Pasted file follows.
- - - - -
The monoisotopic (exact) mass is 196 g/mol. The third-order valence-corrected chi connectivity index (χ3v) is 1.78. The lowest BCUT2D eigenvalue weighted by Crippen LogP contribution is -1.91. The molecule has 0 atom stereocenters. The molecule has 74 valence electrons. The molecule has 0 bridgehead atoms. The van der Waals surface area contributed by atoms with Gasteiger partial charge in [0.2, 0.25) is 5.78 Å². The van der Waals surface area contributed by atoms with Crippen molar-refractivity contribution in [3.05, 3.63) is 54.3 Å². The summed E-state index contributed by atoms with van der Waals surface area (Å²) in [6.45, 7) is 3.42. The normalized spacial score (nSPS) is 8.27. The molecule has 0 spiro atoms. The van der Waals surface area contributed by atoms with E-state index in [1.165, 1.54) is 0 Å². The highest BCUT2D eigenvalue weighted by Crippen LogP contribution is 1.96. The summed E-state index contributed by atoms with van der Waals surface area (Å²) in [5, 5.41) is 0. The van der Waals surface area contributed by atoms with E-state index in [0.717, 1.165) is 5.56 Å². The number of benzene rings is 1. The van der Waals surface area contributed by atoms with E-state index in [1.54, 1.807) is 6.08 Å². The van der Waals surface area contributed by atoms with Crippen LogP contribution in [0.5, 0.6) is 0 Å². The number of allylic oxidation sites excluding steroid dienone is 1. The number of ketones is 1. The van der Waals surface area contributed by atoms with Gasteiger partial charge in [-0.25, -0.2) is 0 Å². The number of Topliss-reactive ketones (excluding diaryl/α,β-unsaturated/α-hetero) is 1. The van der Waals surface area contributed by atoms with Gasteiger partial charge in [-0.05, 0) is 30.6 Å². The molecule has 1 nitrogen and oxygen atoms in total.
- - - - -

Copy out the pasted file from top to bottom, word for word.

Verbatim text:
The monoisotopic (exact) mass is 196 g/mol. The third-order valence-corrected chi connectivity index (χ3v) is 1.78. The lowest BCUT2D eigenvalue weighted by Crippen LogP contribution is -1.91. The molecule has 0 atom stereocenters. The molecule has 74 valence electrons. The molecule has 0 bridgehead atoms. The van der Waals surface area contributed by atoms with Gasteiger partial charge in [0.2, 0.25) is 5.78 Å². The van der Waals surface area contributed by atoms with Crippen molar-refractivity contribution in [3.05, 3.63) is 54.3 Å². The summed E-state index contributed by atoms with van der Waals surface area (Å²) in [6.45, 7) is 3.42. The normalized spacial score (nSPS) is 8.27. The molecule has 0 spiro atoms. The van der Waals surface area contributed by atoms with E-state index in [1.165, 1.54) is 0 Å². The highest BCUT2D eigenvalue weighted by Crippen LogP contribution is 1.96. The summed E-state index contributed by atoms with van der Waals surface area (Å²) in [5, 5.41) is 0. The van der Waals surface area contributed by atoms with E-state index in [0.717, 1.165) is 5.56 Å². The number of benzene rings is 1. The van der Waals surface area contributed by atoms with E-state index in [1.54, 1.807) is 6.08 Å². The van der Waals surface area contributed by atoms with Crippen LogP contribution in [0.5, 0.6) is 0 Å². The number of allylic oxidation sites excluding steroid dienone is 1. The number of ketones is 1. The van der Waals surface area contributed by atoms with Gasteiger partial charge in [-0.25, -0.2) is 0 Å². The number of Topliss-reactive ketones (excluding diaryl/α,β-unsaturated/α-hetero) is 1. The van der Waals surface area contributed by atoms with Gasteiger partial charge in [-0.05, 0) is 30.6 Å². The molecule has 1 nitrogen and oxygen atoms in total.